Back during the summer of 2020, the BGQ crew played a lot of games on Tabletop Simulator, Board Game Area, and Tabletopia. We were all staying home as much as possible, but still needed to get our gaming fix in. So playing online was the best way. One of the games we tried out during that span was Dollars to Donuts. I remember coming away really impressed with that game. So, of course, I eagerly snatched up the review copy once it was offered from Crafty Games. Having been able to get in a number of games of the physical copy, I’m ready to go chow down on some real donuts. I mean talk about the game!
In Dollars to Donuts, each player will be building out their own little donut puzzle trying to match up donut halves. On a player’s turn, they first buy a 1×4 donut tile from the market. The cost in dollars ranges from 0 to 5 depending on how far down the line it is.
Once purchased, you immediately add to your player mat. It can go anywhere on your mat, even hanging off the edge. The goal is to match up donuts halves. For every perfect match, you get the same type of victory token. For every mismatched donut, you get to draw dollars from the bag. The dollar tokens are two-sided, with money on one side and donuts halves or holes on the other. These single-spaced tokens are great for filling spaces on your board, which are negative points at the end of the game.
Finally, you can serve a customer. To do so, you must cash in the donuts they are looking for. The top line is required, but you can also serve them up to two extra donuts for bonus points.
The game ends once the market runs out of tiles or if a player fills up their board. Points are awarded for customer cards, pairs of donut holes, and leftover victory tokens. The player with the most points is the best donut baker in town!
I always know I’ve got a great game on my hands when fellow BGQ review Brian tries to weasel my review copy away from me after he plays it. “You know, I’m willing to do this review if you are too busy.” Uh huh, sure Brian, go buy your own copy. Spoiler alert: I kept this copy and Brian ordered his own copy after the second time we played it. While Dollars to Donuts doesn’t really break a ton of new ground, it’s still a great game that can really be enjoyed with just about anybody. The streamlined gameplay makes it really easy to get to the table, even for new players.
Part of that is because it uses a lot of tried and true mechanics. The donut market is something we’ve all seen 100 times, as well as the concept of using what you earn to buy VP cards. Although the push your luck element on the customers was a nice touch. Players must decide if they want to grab a customer card when they can, or hold out to fill more of their order to earn bonus points. However, if you do, you run the risk of another player snatching that customer out from under you. That does also create an interesting decision for scoring strategies, do you go for all the customer needs for more points, or try and get as many customers as you can to secure neighborhood bonuses?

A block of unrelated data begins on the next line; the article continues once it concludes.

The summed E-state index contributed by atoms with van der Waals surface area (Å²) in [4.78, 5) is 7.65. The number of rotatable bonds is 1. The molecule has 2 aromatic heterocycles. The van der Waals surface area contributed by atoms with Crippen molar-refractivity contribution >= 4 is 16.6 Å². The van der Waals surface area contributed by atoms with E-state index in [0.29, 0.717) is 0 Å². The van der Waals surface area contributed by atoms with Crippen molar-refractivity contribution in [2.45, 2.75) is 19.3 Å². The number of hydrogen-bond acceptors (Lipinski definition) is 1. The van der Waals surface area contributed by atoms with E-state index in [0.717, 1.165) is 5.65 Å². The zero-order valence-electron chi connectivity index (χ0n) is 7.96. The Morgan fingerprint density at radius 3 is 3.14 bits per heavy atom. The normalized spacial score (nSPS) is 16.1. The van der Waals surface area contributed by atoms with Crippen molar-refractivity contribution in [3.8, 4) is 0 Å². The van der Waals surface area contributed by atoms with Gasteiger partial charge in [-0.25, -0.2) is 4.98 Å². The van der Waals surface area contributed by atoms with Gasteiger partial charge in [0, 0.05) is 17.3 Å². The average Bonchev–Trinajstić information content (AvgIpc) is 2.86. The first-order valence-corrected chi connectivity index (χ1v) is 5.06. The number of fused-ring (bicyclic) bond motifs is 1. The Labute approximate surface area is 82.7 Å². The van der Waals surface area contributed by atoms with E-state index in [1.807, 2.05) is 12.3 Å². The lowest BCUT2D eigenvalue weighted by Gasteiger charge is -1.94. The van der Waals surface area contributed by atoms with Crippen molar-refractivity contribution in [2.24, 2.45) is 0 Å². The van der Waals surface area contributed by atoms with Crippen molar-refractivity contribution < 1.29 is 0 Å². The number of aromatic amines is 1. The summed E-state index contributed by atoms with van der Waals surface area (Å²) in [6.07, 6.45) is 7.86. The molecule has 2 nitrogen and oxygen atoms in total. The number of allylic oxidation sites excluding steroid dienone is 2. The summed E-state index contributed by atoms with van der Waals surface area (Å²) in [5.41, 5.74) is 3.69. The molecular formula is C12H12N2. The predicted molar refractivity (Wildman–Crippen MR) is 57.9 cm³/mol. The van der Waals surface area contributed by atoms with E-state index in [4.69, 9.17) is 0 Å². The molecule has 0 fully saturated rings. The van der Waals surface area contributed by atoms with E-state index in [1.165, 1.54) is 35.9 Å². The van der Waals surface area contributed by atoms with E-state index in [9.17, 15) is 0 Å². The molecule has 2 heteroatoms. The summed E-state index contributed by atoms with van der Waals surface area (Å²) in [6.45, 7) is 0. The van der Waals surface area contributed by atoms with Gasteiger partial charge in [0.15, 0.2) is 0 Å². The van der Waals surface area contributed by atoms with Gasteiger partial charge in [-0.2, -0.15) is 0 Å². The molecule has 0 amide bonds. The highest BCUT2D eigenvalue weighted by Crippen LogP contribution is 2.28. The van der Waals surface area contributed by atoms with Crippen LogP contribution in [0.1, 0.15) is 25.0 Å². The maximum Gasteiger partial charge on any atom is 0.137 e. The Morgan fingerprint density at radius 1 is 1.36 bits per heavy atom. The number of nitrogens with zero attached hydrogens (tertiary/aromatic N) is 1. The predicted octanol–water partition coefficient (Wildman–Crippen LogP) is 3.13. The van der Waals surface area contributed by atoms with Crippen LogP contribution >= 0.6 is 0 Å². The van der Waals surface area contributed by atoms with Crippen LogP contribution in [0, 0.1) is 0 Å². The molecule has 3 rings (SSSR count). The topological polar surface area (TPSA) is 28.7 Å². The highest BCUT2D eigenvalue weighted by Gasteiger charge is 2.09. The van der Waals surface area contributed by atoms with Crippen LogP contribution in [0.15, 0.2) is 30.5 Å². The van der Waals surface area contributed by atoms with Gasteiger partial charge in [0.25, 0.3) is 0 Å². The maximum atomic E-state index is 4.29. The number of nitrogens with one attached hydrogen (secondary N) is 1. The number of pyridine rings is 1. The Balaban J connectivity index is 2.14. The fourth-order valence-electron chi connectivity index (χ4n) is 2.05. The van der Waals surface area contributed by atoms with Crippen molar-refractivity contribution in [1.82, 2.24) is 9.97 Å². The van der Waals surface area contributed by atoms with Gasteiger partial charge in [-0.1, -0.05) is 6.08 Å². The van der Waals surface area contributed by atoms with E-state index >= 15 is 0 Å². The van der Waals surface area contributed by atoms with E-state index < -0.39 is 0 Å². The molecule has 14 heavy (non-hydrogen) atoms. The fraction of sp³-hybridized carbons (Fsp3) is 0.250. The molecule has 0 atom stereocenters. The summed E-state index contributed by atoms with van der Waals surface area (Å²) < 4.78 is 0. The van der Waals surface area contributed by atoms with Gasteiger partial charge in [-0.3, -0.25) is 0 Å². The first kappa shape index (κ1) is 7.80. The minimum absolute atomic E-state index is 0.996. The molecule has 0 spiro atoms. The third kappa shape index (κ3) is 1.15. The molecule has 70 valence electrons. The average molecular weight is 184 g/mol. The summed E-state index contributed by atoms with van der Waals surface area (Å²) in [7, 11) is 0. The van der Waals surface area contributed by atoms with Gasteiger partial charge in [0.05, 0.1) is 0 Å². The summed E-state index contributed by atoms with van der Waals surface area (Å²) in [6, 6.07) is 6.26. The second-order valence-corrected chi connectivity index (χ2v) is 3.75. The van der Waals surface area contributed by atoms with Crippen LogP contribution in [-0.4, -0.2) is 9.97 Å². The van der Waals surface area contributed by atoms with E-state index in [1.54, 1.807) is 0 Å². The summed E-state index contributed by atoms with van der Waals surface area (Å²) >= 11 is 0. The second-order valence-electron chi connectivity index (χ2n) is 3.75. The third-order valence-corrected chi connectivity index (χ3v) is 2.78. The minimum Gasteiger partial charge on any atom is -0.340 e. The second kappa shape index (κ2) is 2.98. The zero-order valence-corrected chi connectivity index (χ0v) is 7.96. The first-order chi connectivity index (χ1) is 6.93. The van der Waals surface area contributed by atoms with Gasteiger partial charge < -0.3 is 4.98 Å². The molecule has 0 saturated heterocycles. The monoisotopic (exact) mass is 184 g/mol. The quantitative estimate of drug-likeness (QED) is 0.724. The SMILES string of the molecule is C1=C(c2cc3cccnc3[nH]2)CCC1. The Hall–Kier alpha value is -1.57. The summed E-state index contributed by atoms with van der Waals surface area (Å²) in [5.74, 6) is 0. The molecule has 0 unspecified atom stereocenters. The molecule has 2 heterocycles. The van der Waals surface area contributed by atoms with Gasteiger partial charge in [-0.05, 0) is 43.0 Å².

But one of the most unique aspects of the game is the tile placement. These long and skinny tiles can be really tricky to position on your board. Each turn you have to figure out which tile is the best one to buy and where you should place it to maximize your income. But you have to be careful, there are no polynomial shapes to help fill in holes. If you leave a bunch of weird openings in the middle of your board, you might be socked with a lot of negative points at the end of the game.
Thankfully you can get around some of those with the single dollar tokens. I thought it was a clever mechanic to have these double as both tokens to use and your currency. It was also pretty ingenious that the only way to get these is to mismatch donuts on your board. There were times that I purposely passed on getting victory tokens because I really needed some of these small tokens. Sometimes you just want to fill a hole in your board or have some buying power.
I honestly don’t have a lot to complain about with Dollars to Donuts. Really the only thing I have going against it is that it can be a tad swingy at times. If a customer card comes up that a player already has excess donuts for, they are going to luck into some easy points. The same thing with drawing money tokens from the bag. If you draw all plain donut holes and I draw half donuts, I’m going to be at a nice advantage. But those are minor quibbles on an otherwise great game.
Dollars to Donuts is a fantastic game that can easy fit in any player’s collection. The tile placement system felt really unique, from the size of the tokens, to the matching system, to even how they can hang off the edge of the mat. The rules are also easy enough to grasp that you can pull this one off the shelf and be playing it within minutes, even with the family or your non-gamer friends. Dollars to Donuts is easily one of my top 10 games for the year and a definite win for Crafty Games.
Final Score: 4.5 Stars – A really well-made set collection and pattern matching game that can easily fit in any gamer’s collection.
• Can be a tad swingy at times